Book Review: ‘Night’s Gift: Of Cats and Dragons Book 1’ by Camilla Ochlan and Carol E. Leever

A brilliant YA fantasy adventure!

Camilla Ochlan Carol Leever Night's GiftWhat a brilliant read! ‘Night’s Gift’ is a highly original and enormously entertaining fantasy adventure story.

The world building is rich in imagery and sensory detail, enabling vivid and lively visualisation as the story is read. The reader is led from one distinct setting to another, and yet another, each time developing a clear picture of the size, dimension and texture of buildings, streetscapes and scenery.

The central characters of Omen and Templar are both likeable, complex and somewhat rogueish hero figures, each with their own flaws but also possessing good qualities which others do not always recognise. My favourite though, is Tormy— it’s impossible to resist his bravery and loyalty, while his perception and encouragement both add additional dimensions to the way in which Omen and Templar fight against the evil that threatens to destroy them.

There is absolutely nothing to dislike about this book. It has all the elements of a compelling fantasy adventure— danger, challenges, deadly creatures, magic, deception, sword fights, and heroism— bound together with friendship and humour. It leaves the reader both satisfied and keen for the next phase of the story.Acorn Award I Golden

‘Night’s Gift’ has been awarded a Gold Acorn.

Find your copy here.

Book Review: ‘The Dragonheart Stories: Fairy Tales for Grownups’ by Jane Jago

A magnificent adults-only collection of dragon stories!

Jane Jago The Dragonheart StoriesOne of my favourite things to discover is a book that gives the reader a sense of the author’s own personality. The incidental humour and quirky characters in these stories are evidence of a creative mind brimming with ideas and unafraid to follow them wherever they lead.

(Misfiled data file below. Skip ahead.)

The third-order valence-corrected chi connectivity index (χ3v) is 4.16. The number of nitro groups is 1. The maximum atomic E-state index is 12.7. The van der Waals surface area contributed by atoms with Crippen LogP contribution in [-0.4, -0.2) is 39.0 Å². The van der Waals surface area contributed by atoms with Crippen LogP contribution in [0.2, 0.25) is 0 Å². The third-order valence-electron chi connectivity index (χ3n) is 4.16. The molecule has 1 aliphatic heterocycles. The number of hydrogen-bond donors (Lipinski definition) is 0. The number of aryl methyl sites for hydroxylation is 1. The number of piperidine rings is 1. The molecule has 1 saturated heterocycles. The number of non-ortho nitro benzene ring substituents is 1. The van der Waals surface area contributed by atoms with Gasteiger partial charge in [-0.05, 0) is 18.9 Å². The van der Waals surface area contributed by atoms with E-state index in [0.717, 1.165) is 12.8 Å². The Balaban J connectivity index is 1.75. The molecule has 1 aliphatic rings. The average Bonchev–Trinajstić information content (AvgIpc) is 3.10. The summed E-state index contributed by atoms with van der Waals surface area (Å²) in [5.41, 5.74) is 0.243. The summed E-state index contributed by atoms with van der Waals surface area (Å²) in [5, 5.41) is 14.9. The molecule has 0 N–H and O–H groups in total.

The Dragonheart Stories Is a brilliant collection of short stories that are imaginative, sensual and highly original — and definitely not for children! Very conservative readers would probably not appreciate them either, although this reader considers that to be very much to their own loss. The stories are much like the nature of their dragon characters: magnificent, beautiful, rowdy, complex, and at times aggressive, but at the same time filled with insight. Each story is both entertaining and thought-provoking. The narration instils in the reader a sense of reverence for the dragons, but also considerable affection for the central characters.

Acorn Award I Golden

I really hope there are more of these stories to come. It is only fitting that this humble squirrel should pay these wonderful dragons tribute with a Golden Acorn.

Find your copy here.

Book Review: ‘Feral’ by Lucretia Stanhope

‘Feral’ keeps the reader wondering and guessing from start to finish.

Lucretia Stanhope PPK 2 FeralIn this sequel to ‘Tainted Waters’, Alice has moved into the next phase of her life as a Paranormal Peace Keeper. Although reconciled to her heritage, she still has many questions about who and what she really is, and where her value lies as both an individual and as part of the organisation to which she belongs.

Those questions continue to plague her as she undertakes her most challenging mission yet, with a new partner who poses problems of his own for our protagonist. who still struggles to come to terms with her lifelong issues with trust and belonging. As with the first book, Alice has to make choices where there is no good option, and then work to make those choices turn out for the best. This is one of the elements of these books that I really appreciate – life isn’t straightforward or easy for most people, and the turmoil that Alice experiences at times is something that I can really relate to.

Stanhope is a master of juxtaposing light and dark, and fear and trust, in a way that adds depth to both the characters and the plot as the story unfolds. As with ‘Tainted Waters’, ‘Feral’ keeps the reader wondering and guessing from start to finish.
I found this to be an intriguing and enjoyable read – so much so that I didn’t want to put it down.
Acorn Award I Golden

‘Feral’ has been awarded a Gold Acorn for excellence in storytelling.

Find your copy here.